Zero boilerplate philosophy - an important ingredient for teaching text based coding

I was just reading an article in a MagPi booklet about GPIOZero. The article mentioned how this nice Python library for physical computing got it’s name. It was basically designed with “Zero boilerplate philosophy” in mind.

I actually liked that very much, because I thinks that “zero boilerplate” is an important ingredients for beginners to learn coding… but also for more advanced users to learn a new framework.

When reading that article, I realized that - the p5.js based site that I’m using to show about coding to kids and teens is also following the same philosophy. For instance this example shows how you can start writing “programs” as soon as you start the code editor.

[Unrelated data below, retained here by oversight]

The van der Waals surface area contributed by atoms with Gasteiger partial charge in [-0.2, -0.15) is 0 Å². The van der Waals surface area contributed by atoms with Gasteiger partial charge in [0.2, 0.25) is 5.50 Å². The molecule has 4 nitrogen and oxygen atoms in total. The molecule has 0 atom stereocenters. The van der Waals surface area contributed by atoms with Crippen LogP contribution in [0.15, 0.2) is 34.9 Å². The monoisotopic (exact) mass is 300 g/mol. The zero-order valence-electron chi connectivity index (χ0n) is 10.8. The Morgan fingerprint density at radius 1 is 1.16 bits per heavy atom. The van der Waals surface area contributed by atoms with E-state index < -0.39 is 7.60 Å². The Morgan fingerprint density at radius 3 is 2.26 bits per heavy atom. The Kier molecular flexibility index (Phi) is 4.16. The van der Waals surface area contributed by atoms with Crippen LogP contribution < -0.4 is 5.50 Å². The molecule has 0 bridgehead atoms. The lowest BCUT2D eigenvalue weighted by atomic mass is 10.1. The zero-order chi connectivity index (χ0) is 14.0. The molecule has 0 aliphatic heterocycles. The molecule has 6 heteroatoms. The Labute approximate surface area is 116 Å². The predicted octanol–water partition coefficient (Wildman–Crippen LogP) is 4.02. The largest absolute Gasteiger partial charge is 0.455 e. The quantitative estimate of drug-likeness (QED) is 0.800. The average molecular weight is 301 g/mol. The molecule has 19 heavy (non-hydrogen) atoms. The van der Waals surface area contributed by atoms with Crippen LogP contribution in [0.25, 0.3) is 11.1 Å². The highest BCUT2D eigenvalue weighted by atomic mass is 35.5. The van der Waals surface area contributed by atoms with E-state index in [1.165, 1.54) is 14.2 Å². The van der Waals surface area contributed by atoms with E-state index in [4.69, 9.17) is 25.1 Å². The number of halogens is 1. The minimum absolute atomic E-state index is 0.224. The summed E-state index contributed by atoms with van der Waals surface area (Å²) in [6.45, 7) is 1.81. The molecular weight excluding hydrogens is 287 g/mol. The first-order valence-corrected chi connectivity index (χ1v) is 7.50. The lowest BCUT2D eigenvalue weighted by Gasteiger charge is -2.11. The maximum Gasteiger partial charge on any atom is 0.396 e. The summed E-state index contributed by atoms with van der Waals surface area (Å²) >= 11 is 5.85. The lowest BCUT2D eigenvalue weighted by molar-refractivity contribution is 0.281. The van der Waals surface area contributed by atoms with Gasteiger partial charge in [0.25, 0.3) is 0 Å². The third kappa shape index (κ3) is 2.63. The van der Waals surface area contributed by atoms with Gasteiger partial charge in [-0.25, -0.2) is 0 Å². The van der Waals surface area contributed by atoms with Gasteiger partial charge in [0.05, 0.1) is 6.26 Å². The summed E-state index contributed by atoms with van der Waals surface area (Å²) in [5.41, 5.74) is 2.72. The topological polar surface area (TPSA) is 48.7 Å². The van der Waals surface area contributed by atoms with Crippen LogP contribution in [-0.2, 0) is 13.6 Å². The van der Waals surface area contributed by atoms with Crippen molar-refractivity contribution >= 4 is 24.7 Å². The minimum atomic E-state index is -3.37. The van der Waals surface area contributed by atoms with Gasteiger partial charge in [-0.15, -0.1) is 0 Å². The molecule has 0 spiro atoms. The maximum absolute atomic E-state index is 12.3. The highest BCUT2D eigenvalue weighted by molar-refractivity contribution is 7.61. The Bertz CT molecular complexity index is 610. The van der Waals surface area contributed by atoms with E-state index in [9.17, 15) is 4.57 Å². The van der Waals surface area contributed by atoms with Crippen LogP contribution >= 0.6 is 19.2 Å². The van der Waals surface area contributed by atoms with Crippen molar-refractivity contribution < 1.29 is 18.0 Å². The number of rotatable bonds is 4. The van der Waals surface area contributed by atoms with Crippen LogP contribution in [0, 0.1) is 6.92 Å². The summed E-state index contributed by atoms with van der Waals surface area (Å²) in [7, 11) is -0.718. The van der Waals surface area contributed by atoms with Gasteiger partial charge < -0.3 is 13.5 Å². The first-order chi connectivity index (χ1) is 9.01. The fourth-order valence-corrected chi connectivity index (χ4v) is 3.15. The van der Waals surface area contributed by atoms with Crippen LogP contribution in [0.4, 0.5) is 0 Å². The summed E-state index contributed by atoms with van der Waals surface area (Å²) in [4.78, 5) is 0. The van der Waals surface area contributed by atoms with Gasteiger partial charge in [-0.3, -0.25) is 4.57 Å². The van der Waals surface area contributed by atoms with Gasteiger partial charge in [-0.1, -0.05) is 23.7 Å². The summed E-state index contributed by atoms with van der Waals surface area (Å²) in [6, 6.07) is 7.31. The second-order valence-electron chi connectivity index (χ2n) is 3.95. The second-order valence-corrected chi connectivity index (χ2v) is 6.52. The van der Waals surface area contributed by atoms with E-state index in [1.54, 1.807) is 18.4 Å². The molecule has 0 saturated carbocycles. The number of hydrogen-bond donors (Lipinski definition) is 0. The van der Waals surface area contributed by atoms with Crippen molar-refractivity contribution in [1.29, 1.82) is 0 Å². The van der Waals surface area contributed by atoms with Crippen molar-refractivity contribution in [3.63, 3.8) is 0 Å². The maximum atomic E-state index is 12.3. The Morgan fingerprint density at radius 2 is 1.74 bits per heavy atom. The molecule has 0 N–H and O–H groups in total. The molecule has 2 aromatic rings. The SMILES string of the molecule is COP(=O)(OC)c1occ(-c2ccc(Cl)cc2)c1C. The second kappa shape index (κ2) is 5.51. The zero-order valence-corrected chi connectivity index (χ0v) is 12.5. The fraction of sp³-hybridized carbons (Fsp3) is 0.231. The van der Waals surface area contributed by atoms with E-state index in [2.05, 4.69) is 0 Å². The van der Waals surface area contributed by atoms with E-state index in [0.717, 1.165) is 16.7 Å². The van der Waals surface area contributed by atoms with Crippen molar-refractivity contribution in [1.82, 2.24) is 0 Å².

What is your opinion?


…so… “an article in a MagPi booklet about GPIOZero” – are you asking us an opinion about that article? Is it linkable, or did you want to link to it?

What IS “zero boilerplate philosophy”? When I try to search it, I find that you have left this same post linking to on sites like codingschoolsonline,, etc. but I don’t find anything about what it is. I’m curious, but right now this feels more like stealth advertising than a real question…


in processing no Intro lines (Boilerplate code) like in HTML or JAVA are required.

Therefore it’s easier for beginners

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Ah, I see. So Processing immediate mode would be truly “zero boilerplate” – you don’t even have to write setup or draw.

By the way @codeguppy, we’ve recently been working on enabling embeds from trusted sites on the forum. I believe that the codeguppy site is a fork of p5.js and it has an embed feature, doesn’t it? We could turn that on for sharing here if you like.

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